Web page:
A very rare and whimsical Harlequin or carnival mask ring in 9k gold. Charming, naturally occurring clear “eyes” in a slice of striated agate peek out from a gently heart-shaped mask of black glass. The black glass plaque, set in gold, is surrounded by 23 foil-backed cabochon Harlequin opals. An artist has skillfully taken advantage of the natural formation of the stone to inspire this unique creation. Enigmatic at first, one need only consult numerous paintings from 18th century France and Italy to find its inspiration in the masquerade balls of the era.
Georgians loved amusement and the Venetian style masquerade ball became so much the rage that the trend spread rapidly across Europe, and most especially to France. Inspired by the Comedia dell’ Arte and its most colorful character “Arlequino” – the harlequin – masked balls started in the Renaissance in Venice. The character of the harlequin even makes an appearance in Dante’s Inferno as ‘Alichino’, a name which derives its meaning from medieval French ‘hellequin’, or ghost, so those who see a ghost’s eyes staring back from this ring are not incorrect. Arlechino is best known for his colorful costume, which changed over time: at first, his clothes were made of a bizarre mixture of colored pieces of cloth representing a patchwork of rags; later he is clad in a suit covered with lozenges in a rainbow of colors. His mask was thought to have been originally made of waxed cardboard covering the face completely, it then became a half-face leather mask which extended upward to just beneath the eyebrows allowing the character an expressive look of a creature that is half demon, half clown.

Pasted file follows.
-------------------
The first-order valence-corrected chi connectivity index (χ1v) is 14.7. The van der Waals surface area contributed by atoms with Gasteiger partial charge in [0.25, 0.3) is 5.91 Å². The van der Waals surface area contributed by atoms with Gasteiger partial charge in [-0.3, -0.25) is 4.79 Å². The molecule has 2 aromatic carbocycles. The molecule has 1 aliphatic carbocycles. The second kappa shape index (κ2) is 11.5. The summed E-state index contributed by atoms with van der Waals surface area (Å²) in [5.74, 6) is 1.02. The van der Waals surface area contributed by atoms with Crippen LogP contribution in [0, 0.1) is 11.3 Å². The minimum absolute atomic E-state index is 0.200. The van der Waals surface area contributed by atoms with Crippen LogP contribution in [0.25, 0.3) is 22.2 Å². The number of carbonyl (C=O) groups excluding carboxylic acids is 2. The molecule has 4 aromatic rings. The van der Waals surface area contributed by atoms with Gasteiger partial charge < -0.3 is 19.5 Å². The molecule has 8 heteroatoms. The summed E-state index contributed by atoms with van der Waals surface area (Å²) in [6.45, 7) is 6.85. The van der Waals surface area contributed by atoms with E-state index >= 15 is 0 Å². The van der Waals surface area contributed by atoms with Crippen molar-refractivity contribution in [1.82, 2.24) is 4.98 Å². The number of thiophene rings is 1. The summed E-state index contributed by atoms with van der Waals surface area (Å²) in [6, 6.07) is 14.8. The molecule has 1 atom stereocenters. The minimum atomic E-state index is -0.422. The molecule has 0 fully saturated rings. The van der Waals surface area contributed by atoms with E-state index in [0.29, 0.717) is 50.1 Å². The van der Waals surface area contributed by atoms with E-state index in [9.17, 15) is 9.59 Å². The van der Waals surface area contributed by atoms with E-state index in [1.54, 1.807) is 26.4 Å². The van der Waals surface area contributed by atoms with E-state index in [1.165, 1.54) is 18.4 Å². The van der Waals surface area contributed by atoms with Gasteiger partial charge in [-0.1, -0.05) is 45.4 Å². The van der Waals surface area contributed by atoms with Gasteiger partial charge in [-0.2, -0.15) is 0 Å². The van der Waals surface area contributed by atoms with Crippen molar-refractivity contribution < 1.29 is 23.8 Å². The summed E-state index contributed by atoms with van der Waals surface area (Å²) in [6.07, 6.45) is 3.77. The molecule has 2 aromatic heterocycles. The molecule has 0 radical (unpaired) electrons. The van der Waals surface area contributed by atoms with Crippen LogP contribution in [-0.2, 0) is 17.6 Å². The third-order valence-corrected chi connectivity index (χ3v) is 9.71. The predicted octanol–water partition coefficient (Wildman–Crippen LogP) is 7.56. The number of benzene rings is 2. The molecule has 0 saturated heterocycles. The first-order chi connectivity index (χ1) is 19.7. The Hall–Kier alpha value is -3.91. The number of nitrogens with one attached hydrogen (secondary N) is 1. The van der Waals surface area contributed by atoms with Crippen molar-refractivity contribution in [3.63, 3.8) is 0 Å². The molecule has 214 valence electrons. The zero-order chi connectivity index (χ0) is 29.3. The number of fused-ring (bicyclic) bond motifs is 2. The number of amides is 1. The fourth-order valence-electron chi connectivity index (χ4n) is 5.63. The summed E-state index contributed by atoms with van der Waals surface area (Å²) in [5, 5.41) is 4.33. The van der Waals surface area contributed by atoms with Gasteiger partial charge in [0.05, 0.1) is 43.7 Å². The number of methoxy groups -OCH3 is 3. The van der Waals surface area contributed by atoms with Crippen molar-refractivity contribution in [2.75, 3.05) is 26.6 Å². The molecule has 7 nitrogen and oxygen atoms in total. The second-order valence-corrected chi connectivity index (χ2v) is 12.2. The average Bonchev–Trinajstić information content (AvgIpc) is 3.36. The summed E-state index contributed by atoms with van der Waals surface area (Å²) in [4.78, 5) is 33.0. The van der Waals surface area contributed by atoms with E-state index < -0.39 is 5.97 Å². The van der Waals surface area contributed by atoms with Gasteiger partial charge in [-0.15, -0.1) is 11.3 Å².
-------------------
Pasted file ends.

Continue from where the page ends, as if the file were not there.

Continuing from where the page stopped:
A further interpretation of the carnival mask was the Moretta or Servetta Muta (trans: dumb maid-servant): a black velvet, oval shaped mask that was worn by Venetian ladies. Covering all but the outer edge of the face, the Moretta was secured to the wearer by way of a small bit that was held in place by the teeth. By the 18th century the use of the Bauta and Moretta masks to conceal the identity of ladies and gentlemen in the gambling houses (Il Ridotti) of Venice had become commonplace.
Arlequino is frequently pictured with his lady love, Columbina, and it would not be too far off to assume that this ring was a whimsical gift of love and amusement from a fun-loving gentleman to the lady of his affection.
Other examples of harlequin masks both in jewelry and porcelain snuffboxes can be found, but we have never seen one so unique as this. Without a doubt, a one of a kind collector’s piece.
Hallmarks: The ring is hallmarked with an 18th century letter mark, possibly an “L” for 1751, and a French guaranty mark for 9k gold.
Gross weight: 4.3 grams
Size 6 US
Condition: Good condition. The opals show light abrasions consistent with age and use. Two opals are significantly chipped (at ‘8 o’clock’ and ‘2 o’clock’) but their bases remain intact so the effect is not spoiled. The black glass has two clearly visible nicks. One side of the ring shows some wear to the gold.
Rings in the same spirit are pictured in Diana Scarisbrick’s book “Rings: Jewelry of Power, Love and Loyalty” on pages 260 and 266, and on pages 204, 211, 212
Provenance: from a sale of an important collection of rings, Sotheby’s, “Important Silver, Gold Boxes and Objets de Vertu”, London, June 7, 2007.
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